The Varying Impact of Cognitive Biases on Different Types of Decisions – An Experimental Study

Posted: 2 Jul 2014

See all articles by Omer Dekel

Omer Dekel

Ramat Gan Center of Law and Business

Yoav Dotan

Hebrew University of Jerusalem - Faculty of Law

Date Written: July 1, 2014

Abstract

To what extent are different types of decision-making susceptible to cognitive biases? And to what extent should normative conclusions be derived from such differences? In the current paper, we investigate these questions by referring to decision-making in the field of competitive bidding ("CB"). A substantial concern exists with regard to CB procedures, namely, that when bid evaluators are exposed to the bid price, this may affect their judgment, even with regard to decisions that should not be affected by this information. More specifically, there is a concern that in the first stage of the CB process, bid evaluators will allow defective bids to qualify when they are aware of the fact that such bids carry the lowest bid price. Similarly, there is a concern that at the second stage of the competitive process, the evaluation and scoring of the qualitative criteria of competing bids (such as experience, recommendations, and so forth) could be affected by knowledge of the bid price in a way that gives an undue advantage to the lower bidder. We term this failure the "lower bid bias" ("LBB"). The purpose of the current study is to examine whether, and under what conditions, such bias influences decision-making in CB processes, and to explore the differences between the two stages of the CB process in this regard. To this end, we conducted a series of experiments, with the participation of real decision-makers, in situations that largely resemble their daily work. Our main finding is that even though procurement officials are susceptible to the LBB at the scoring stage of the CB process, they succeed in overcoming this bias at the qualifying stage. We cautiously ascribe this difference in susceptibility to the LBB to differences in the type of decision-making involved, and suggest further ramifications of these insights.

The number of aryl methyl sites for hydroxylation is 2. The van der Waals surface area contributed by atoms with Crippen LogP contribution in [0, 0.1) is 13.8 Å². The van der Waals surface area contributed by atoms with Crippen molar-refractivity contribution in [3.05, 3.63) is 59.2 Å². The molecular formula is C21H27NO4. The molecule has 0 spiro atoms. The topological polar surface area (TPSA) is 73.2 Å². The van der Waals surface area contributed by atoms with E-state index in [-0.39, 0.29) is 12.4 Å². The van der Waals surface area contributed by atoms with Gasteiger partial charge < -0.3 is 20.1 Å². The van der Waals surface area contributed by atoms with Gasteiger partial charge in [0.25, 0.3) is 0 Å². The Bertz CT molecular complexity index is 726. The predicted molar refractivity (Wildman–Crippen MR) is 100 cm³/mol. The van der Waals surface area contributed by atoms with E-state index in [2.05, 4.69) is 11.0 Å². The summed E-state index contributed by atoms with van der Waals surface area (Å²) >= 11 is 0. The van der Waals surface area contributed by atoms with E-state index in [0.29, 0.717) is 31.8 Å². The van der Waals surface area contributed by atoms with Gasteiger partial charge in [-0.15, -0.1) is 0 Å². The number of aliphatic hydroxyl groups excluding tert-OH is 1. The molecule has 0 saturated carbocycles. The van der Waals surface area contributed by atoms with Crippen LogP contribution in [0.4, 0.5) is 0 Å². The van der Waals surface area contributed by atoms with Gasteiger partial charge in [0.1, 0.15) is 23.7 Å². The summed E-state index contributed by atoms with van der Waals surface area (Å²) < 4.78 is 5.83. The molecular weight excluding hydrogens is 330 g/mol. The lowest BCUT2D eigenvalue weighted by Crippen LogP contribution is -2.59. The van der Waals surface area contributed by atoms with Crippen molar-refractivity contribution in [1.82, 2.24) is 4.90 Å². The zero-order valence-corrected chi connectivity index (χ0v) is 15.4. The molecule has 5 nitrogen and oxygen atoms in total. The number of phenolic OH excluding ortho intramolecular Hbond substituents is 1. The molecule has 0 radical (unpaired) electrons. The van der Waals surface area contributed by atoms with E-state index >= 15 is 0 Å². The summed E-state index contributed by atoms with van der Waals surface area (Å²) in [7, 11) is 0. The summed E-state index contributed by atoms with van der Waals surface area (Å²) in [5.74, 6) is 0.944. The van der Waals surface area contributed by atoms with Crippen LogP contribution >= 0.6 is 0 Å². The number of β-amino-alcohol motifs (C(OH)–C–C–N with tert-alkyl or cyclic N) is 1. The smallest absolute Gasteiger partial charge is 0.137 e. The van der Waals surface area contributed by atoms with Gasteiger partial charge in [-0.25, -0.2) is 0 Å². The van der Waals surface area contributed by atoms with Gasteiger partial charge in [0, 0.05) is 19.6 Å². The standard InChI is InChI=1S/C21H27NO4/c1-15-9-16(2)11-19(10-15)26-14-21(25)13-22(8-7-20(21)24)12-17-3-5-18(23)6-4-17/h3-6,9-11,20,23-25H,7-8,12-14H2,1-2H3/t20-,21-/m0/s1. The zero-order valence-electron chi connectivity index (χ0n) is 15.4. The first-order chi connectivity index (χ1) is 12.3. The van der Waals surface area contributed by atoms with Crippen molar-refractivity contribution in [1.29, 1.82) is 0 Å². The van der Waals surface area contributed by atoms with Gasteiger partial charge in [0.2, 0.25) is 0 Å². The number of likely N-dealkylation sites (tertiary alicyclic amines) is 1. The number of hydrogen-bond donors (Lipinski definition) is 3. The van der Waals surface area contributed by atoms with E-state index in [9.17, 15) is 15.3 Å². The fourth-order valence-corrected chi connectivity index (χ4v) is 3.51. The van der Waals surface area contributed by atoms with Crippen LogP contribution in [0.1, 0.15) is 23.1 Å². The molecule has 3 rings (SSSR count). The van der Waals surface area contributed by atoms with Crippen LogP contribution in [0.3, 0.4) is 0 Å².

Keywords: behavioral economics, cognitive bias, public procurement

Suggested Citation

Dekel, Omer and Dotan, Yoav, The Varying Impact of Cognitive Biases on Different Types of Decisions – An Experimental Study (July 1, 2014). Available at SSRN: https://ssrn.com/abstract=2461378 or http://dx.doi.org/10.2139/ssrn.2461378

Omer Dekel (Contact Author)

Ramat Gan Center of Law and Business ( email )

26 Ben Gurion Ave. Ramat Gan
POB 852 Bnei Brak
Ramat Gan, 51108
Israel

Yoav Dotan

Hebrew University of Jerusalem - Faculty of Law ( email )

Mount Scopus
Mount Scopus, IL 91905
Israel
972548820462 (Phone)

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